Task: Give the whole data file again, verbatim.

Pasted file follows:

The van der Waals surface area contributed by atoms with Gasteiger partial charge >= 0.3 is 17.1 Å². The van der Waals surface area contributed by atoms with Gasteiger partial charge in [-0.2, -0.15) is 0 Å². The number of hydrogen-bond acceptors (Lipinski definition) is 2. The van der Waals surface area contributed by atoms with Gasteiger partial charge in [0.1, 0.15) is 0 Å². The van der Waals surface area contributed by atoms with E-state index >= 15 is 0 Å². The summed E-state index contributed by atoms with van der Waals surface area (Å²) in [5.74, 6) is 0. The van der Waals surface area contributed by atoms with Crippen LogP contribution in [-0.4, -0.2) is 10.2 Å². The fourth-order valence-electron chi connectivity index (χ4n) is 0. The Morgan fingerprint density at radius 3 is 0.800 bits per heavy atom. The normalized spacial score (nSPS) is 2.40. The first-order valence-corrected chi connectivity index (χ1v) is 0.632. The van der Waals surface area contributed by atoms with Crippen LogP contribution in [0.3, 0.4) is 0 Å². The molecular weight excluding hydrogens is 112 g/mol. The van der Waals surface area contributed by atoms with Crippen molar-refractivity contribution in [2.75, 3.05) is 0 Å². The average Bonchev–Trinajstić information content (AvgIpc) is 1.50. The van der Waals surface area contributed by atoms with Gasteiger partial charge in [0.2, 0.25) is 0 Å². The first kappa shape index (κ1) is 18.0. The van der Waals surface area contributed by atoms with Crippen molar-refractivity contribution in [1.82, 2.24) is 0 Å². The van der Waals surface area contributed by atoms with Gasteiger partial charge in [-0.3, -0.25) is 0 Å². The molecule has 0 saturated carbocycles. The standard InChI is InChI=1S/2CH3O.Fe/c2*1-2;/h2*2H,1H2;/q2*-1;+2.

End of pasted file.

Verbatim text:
The van der Waals surface area contributed by atoms with Gasteiger partial charge >= 0.3 is 17.1 Å². The van der Waals surface area contributed by atoms with Gasteiger partial charge in [-0.2, -0.15) is 0 Å². The number of hydrogen-bond acceptors (Lipinski definition) is 2. The van der Waals surface area contributed by atoms with Gasteiger partial charge in [0.1, 0.15) is 0 Å². The van der Waals surface area contributed by atoms with E-state index >= 15 is 0 Å². The summed E-state index contributed by atoms with van der Waals surface area (Å²) in [5.74, 6) is 0. The van der Waals surface area contributed by atoms with Crippen LogP contribution in [-0.4, -0.2) is 10.2 Å². The fourth-order valence-electron chi connectivity index (χ4n) is 0. The Morgan fingerprint density at radius 3 is 0.800 bits per heavy atom. The normalized spacial score (nSPS) is 2.40. The first-order valence-corrected chi connectivity index (χ1v) is 0.632. The van der Waals surface area contributed by atoms with Crippen LogP contribution in [0.3, 0.4) is 0 Å². The molecular weight excluding hydrogens is 112 g/mol. The van der Waals surface area contributed by atoms with Crippen molar-refractivity contribution in [2.75, 3.05) is 0 Å². The average Bonchev–Trinajstić information content (AvgIpc) is 1.50. The van der Waals surface area contributed by atoms with Gasteiger partial charge in [0.2, 0.25) is 0 Å². The first kappa shape index (κ1) is 18.0. The van der Waals surface area contributed by atoms with Crippen molar-refractivity contribution in [1.82, 2.24) is 0 Å². The van der Waals surface area contributed by atoms with Gasteiger partial charge in [-0.3, -0.25) is 0 Å². The molecule has 0 saturated carbocycles. The standard InChI is InChI=1S/2CH3O.Fe/c2*1-2;/h2*2H,1H2;/q2*-1;+2.